Now that the days of paying your insurance premiums and being confident that everything would be covered are over (were there ever those days? Maybe I'm just talking about when I lived with my parents and didn't have to think about costs.), insurance is something of a bet, a balancing act. On one hand, the chances that something bad will happen and you'll need to be well covered; on the other, the chances that nothing bad will happen and you'll basically be flushing your insurance premiums down the company execs' toilets.
N, my 17 year old, had surgery Wednesday to remove a cyst. While we were registering him, the nurse told me, "It shows here that you have a $2,500 deductible. Would you like to pay some money on that now?"
Now, I helped make the decision, but that was like 6 months ago. I vaguely remember the conversation going something like...Wow, this other plan got way more expensive...we don't typically have a ton of medical bills, we could hedge our bets, stick with the same cost but higher deductible, and then if something big happens, we'll have to deal with it. So this sucks. By January 4, we had $2,500 in medical bills, plus the percentage the insurance requires us to pay. On the otherhand, by January 4, N's deductible was taken care of.
Luckily, though, the hospital will let us make payments. Luckily, though, we have insurance that will cover the majority of the remainder of the costs. And they'll be considerable. After the surgery, they admitted him for the night for pain management, and I'm so glad they did, because he was in a lot of pain and it was a huge relief to know that he was in the hands of trained professionals. Trained professionals with good drugs.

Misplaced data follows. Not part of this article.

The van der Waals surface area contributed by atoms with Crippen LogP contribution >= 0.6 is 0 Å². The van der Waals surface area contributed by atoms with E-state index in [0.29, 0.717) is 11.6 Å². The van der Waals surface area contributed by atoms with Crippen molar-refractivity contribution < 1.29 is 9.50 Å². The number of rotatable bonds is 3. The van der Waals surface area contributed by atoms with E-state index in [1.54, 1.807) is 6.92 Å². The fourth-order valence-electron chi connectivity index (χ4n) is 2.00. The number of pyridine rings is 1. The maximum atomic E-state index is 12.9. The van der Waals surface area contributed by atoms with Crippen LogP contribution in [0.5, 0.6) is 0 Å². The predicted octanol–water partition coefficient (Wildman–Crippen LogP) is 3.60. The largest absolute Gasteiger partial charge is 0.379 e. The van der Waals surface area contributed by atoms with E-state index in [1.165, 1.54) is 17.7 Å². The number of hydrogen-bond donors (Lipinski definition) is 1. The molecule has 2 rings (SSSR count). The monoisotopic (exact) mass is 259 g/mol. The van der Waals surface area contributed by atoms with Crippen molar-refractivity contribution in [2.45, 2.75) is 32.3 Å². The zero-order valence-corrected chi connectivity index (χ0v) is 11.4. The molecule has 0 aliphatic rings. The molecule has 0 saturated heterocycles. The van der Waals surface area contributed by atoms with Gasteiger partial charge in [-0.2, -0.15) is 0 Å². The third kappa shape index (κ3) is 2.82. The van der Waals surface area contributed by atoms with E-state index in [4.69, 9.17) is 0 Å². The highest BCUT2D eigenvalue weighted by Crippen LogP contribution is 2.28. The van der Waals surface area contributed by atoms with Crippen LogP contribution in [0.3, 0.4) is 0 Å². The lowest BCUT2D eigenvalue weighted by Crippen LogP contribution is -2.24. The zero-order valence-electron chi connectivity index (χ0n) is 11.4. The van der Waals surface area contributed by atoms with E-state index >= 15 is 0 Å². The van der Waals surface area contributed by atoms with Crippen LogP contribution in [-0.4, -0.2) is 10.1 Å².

N and I were at the hospital alone, and that was OK with me. It's hard to watch your kid go through medical stuff, though, even when your kid looks like he should be playing linebacker for some college team. The first hard part was watching the nurse fish around in his hand trying to get the IV through a valve; needles don't bother me, but the look on his face did. The second hard part was watching them wheel him away. The worst, though, was sitting with him in his hospital room in that time between anesthesia wearing off and pain medications being administered. Leaving him there for the night was no picnic, either.
It's largely thanks to his surgery that I have any chance of completing KDUB's 70.3 Birthday Challenge. I did my swim on Wednesday before we went to the hospital. 2100 yards (42 laps) in 56:49, over 5 minutes longer than it took me in October...which was the last time I swam. I could barely lift my arms when I got out of the pool. I did notice that swimming is starting to feel much more natural and comfortable than when I first started swimming laps. Maybe I could even be good at it if I spent more time in the pool, but I doubt that's going to happen on a regular basis.
I'm a little over halfway done on the bike, too. We've had amazingly nice days here; the temperature got into the low 60's yesterday (very not typical for a midwestern winter), but I wouldn't have felt comfortable leaving N for long. Exercise bike it was. I actually have a bike trainer now, which would've been a lot more fun to ride, but I need to get my bike adjusted before I put it up there. Instead, I endured 2:02 on the exercise bike to the tune of about 35 miles. I couldn't do it all at once, though, that thing was making me crazy. I'd ride 30 minutes, do something else, come back and ride another 30 minutes. Oddly for someone who started her "athletic journey" in love with the bike, I'm most looking forward to the run portion.